When we were kids, my brother and I used to have semi-imaginary lightsaber fights. Basically we had some extra PVC pipe lying around that we fashioned into suitable hilts, and then we imagined the blades (complete with the swooshing hum sounds).
We grew up in the Before Times, when phone calls and internet signals drove the same lanes (meaning you could either talk to Granny on the phone or send your cousin an email- but not both at the same time), when video games only worked on channel 3, when high speed VHS rewinders were a luxurious commodity, and Outside was more a second bedroom than external extension to your square footage.
In these Before Times, our front yard was much larger than our backyard, and it was there that we would engage in our hours long duels, rolling across the grass, sprinting down the driveway, and trying not to accidentally cause a discernible scratch on one of our parents’ cars. Even though Dad was usually the one who sent us outside, and his room was alllll the way at the other end of the house, he somehow immediately knew to magically appear when we made a critical error (nothing like the pulse pounding heart attack of Dad showing up before you’ve even had time to coordinate a cover story).
The punishment was likely to be more Outside time- this go around without our nifty PVC lightsaber hilts more than likely.
But yet and still we managed to have a blast. We sweated so hard we almost couldn’t feel the itchiness from the grass anymore, and after we yelled ourselves hoarse-
“I cut off your leg!”
“You got one hand now!”
“I switched hands!”
“Mine is double sided!”
“I used the Force!”
-we quenched our thirsts with good ol’ fashioned water straight from the water hose (letting all that hot water run out first if it was summer time of course). These weren’t necessarily amazing times, but they were our times nonetheless and we are immensely grateful for them.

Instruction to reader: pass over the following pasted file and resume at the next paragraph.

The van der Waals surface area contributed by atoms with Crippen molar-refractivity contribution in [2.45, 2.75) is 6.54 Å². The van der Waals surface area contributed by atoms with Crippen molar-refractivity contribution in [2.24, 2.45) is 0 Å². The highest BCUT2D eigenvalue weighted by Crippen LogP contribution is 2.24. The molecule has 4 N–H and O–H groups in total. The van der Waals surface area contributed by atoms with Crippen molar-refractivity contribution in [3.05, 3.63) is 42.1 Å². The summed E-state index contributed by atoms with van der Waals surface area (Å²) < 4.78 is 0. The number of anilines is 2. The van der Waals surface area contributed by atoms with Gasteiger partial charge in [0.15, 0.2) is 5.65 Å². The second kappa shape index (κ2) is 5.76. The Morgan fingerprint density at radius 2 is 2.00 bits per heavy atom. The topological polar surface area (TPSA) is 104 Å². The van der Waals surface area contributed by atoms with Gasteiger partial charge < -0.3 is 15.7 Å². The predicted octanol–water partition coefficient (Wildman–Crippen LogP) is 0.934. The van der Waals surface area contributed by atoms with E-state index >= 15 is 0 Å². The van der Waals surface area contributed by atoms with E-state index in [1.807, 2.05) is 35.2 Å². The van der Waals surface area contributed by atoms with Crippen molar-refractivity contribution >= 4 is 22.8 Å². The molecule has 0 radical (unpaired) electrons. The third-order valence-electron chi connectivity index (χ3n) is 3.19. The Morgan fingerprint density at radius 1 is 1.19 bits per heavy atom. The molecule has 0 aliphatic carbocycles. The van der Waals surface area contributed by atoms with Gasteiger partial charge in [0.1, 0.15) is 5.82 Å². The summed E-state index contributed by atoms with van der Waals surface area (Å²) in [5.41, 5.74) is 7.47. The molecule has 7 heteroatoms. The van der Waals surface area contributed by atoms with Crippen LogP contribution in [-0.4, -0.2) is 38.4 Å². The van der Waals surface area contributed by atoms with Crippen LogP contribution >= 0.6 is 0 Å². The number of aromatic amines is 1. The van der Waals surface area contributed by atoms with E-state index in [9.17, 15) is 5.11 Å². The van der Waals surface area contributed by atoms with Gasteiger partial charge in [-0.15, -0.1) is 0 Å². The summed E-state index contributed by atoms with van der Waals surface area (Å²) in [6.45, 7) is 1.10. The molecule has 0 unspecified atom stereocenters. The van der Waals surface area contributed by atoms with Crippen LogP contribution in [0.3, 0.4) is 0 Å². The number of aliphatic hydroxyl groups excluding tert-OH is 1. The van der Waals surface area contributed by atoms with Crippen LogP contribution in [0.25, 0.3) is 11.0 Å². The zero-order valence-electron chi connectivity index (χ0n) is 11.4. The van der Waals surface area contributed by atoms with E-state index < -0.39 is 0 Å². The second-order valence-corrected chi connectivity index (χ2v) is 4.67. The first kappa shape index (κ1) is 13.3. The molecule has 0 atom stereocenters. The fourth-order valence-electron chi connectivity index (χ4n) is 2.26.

Perhaps one of the best parts of the PVC Lightsaber Duels was the fact that we got all our friends to buy into our imaginary realm. Picture it. 5 or 6 little black boys from ages 9-13, running around whooping and hollering talmbout some Force push and dismemberment with imaginary blades. Hopping the front fence of our house, parrying, doing amazing (in our minds) acrobatic dodges, before sprinting or leaping back into the yard proper.
Sweat pouring down our faces, serious in that hilarious way only earnest children totally caught up in the throes of their imagination could be, knowing it was kill or be killed. Jedi vs Jedi vs Sith vs the occasional General Grievous (my childhood best friend was wild! Who wants to be Grievous??? He doesn’t even have the Force!! That fool just wanted to get away with having extra arms and lightsabers. Anyway I digress…).
The only thing that ever slowed our playing was the casual cruise of a police car, rolling ominously by on patrol. At the time I wasn’t quite sure why we did it. We had all received the cop talk of course-
“If an officer pulls you over or stops you on the street, make sure you obey, use yes sir no sir, don’t back talk, and don’t make any sudden movements or else you could get shot…”
– but the cop talk didn’t have any at home addendums for playing with your friends or simply existing in your bliss.
At least ours never did at the time.I received the cop talk at 9.Which means my brother received it at 7.
The only thing that ever paused the game was when they would roll by like tumbleweed through the dry lands, heads on the swivel. We would instantly pause the game. Move slowly. Possibly even wave. That would be the time we opted for a water break or a resting period. Some precognition took over our bodies where we knew not to exist as our full selves in front of the police; even if we were in our own yard. Even though we were children. Even though we were playing a harmless game of pretend, where the highest stake was a bruised cheek from a poorly ducked invisible saber strike, knuckles too close to the face.
Again, the cop talk does not dictate we take this precaution.
I don’t quite know why we did.
It’s possible that some survival instincts transcend age.
Sometimes survival bubbles up from one’s spirit.
And deep down we all somehow knew the truth…
It was kill or be killed.
And we weren’t killers.